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The following review appeared 14 May 2018 on the Mark Twain Forum.
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Mark Twain was a man of the waters. His nom de plume signifies two fathoms--safe water when navigating out of the shallows--dangerous water under other circumstances. He spent his boyhood just a few blocks from a steamboat landing, dreamed of becoming a steamboat pilot (or else a pirate) and realized that dream for a time. He lost childhood friends to drownings and lost a beloved brother in a steamboat accident. His first piece of writing to be published in a nationally recognized publication was about a disaster at sea, his first best-selling book was the result of a four months voyage with stops on several continents, and his literary masterpiece takes place on the dangerous waters and shores of the Mississippi River. When his second daughter died (in water) and he was suffering from late stage congestive heart failure (edema), he lit out for the island of Bermuda for his last months of life, and when Paine was bringing him home to die he begged for a fatal dose of morphine to end his life while at sea.
Mark Twain may have been the most widely travelled man of his times. He travelled by foot, train, automobile, stagecoach, horse, wagon, donkey, donkey cart, steamboat, ocean steamer, sailboat, yacht, and motorboat. He paddled his own canoe at Lake Saranac and even rode a bicycle--very briefly. He spent more time on land than on water, but he travelled more miles on water. He crossed deserts and climbed in the Alps, and traversed several oceans, and he once flirted with the notion of writing a novel while staying on board a ship the entire time, going back and forth across the Atlantic Ocean. He never visited the north or south poles, but seems to have visited just about everywhere else in between. It is a challenge to think of any author or explorer who saw as much of the world in the nineteenth century as Mark Twain. From his childhood to his final days, water was a presence in Twain's life and a metaphor in his writings. Metaphorically he could be explicit: In an 1887 letter to Howells he echoed an 1885 entry in his notebook when he compared his writings to water, admitting that great literature was fine wine, and that what he wrote was merely water, "but everybody likes water."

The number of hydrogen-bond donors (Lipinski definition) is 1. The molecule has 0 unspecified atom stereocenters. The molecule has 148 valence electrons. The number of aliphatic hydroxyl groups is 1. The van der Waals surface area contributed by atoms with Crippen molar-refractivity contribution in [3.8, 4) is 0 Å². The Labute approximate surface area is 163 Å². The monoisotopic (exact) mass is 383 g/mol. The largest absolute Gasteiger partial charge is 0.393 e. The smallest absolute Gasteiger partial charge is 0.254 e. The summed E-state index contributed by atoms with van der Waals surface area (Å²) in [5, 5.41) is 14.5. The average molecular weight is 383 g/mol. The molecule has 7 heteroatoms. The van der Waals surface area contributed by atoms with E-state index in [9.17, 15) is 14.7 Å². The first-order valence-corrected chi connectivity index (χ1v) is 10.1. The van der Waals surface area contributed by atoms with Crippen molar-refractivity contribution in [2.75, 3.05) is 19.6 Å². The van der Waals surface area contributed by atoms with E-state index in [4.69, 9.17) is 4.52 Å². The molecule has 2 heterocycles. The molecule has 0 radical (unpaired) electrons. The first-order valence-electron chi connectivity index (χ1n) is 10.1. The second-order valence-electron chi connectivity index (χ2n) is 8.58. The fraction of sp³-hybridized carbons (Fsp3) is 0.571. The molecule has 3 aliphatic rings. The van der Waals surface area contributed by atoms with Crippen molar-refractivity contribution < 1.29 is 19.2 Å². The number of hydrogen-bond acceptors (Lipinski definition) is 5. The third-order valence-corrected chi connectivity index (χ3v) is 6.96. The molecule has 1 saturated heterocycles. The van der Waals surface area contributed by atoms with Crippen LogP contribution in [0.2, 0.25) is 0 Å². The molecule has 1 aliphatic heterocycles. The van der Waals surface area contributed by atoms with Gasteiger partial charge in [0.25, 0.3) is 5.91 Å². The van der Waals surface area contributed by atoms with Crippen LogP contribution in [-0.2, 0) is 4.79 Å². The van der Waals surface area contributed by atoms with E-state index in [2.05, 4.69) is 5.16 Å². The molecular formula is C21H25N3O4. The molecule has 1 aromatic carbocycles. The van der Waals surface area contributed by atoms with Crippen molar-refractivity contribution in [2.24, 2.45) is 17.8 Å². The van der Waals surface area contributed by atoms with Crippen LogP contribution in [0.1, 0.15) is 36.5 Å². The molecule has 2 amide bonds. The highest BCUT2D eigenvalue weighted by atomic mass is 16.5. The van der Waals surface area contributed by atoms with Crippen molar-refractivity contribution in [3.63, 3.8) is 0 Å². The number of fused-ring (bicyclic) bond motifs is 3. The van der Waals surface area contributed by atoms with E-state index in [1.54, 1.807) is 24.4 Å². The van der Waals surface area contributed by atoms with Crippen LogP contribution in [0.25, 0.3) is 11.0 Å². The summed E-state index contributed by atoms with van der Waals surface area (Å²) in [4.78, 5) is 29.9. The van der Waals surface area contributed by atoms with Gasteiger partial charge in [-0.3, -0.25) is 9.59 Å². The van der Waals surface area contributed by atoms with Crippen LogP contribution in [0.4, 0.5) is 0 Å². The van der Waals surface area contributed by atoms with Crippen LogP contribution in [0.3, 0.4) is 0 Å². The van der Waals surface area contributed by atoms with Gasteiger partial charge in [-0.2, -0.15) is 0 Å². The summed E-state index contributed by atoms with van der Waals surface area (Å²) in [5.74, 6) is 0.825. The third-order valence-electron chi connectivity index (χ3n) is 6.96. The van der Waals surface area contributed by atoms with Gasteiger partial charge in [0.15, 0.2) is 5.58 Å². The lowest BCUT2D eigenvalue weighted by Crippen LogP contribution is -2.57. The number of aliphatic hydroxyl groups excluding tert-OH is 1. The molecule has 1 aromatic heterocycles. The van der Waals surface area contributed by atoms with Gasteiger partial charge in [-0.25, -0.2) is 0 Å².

Twain's travel writings have attracted a steady stream of readers and scholars since the beginning. The Innocents Abroad (1869) was quickly imitated by Twain's Hartford neighbor, Charles Dudley Warner, and a host of others. Others retraced his steps during his lifetime, including his official biographer, Albert Bigelow Paine, and wrote travel narratives of their own, a tradition that has continued to the present. While most readers think of The Innocents Abroad, A Tramp Abroad, and Following the Equator as Twain's trio of "travel books," travel is a critical element in many of his other writings: Adventures of Huckleberry Finn, A Connecticut Yankee in King Arthur's Court (time travel), Roughing It, and many shorter works.
Writings about Twain's time in foreign lands (England, Europe, Australia, Bermuda, India, the Middle East) are too numerous to enumerate here, as are the book-length treatments of his major travel books. More general accounts of his travels and travel writings form an entire genre. A representative sampling of the latter are Charles Neider's Travels of Mark Twain (1961), Arthur L. Scott's Mark Twain at Large (1969), Robert Cooper's Around the World With Mark Twain (2000), Jeffrey Melton's Mark Twain, Travel Books, and Tourism (2002), Peter Kaminsky's Chicago of Europe and Other Tales of Foreign Lands (2009), Gribben and Melton's Mark Twain on the Move (2009), and Roy Morris's American Vandal: Mark Twain Abroad (2015).
Into this crowded genre comes Eric Roorda's Twain at Sea, an anthology of Mark Twain's maritime writings. The title evokes oceanic writings, but Roorda begins with Twain's accounts of his experiences on "brown" (fresh) water before moving to "blue" (salt) water writings. The excerpts are arranged more or less chronologically, moving from the Mississippi River to Hawaii and the Pacific, then on to New York and the Quaker City excursion, followed by letters from his trans-Atlantic trips and side-trips of the 1870s and 1880s. Finally comes his round the world tour, which is then followed by shorter extracts from throughout his life at sea. The familiar and expected travel writings are all included, but even a well-read Twainian will find pleasant surprises and some unfamiliar pieces. Roorda casts a wide net that yields a harvest of letters, maxims, autobiographical writings, and forgotten short extracts. His introduction, notes, and afterward are both well-informed and informative, and his map of most of the routes followed and the appendix listing the ships (not steamboats) upon which Twain sailed are excellent, but the book suffers for lack of an index. Roorda's assessment of Twain's relationship with the sea reflects both his familiarity with Twain's writings and his own maritime expertise, which transforms what otherwise could have been just one more anthology of Twain's writings into a valuable contribution to Twain studies.
The selections in this book capture Twain's lifelong joyful fascination with the sea as well as his terrifying existential dread, but let's leave Twain at a moment that exemplifies the former. On February 7, 1910, two months before his death, while staying with the Allen family in Bermuda, Twain wrote to Paine (in a letter not quoted by Roorda) to tell his biographer that Mr. Allen had taken Twain and some others on an excursion aboard a "big motor boat." Twain described the experience as "several hours swift skimming over ravishing blue seas under a brilliant sun . . . ." Even near the end of his life Twain's love of the sea surfaced and found expression.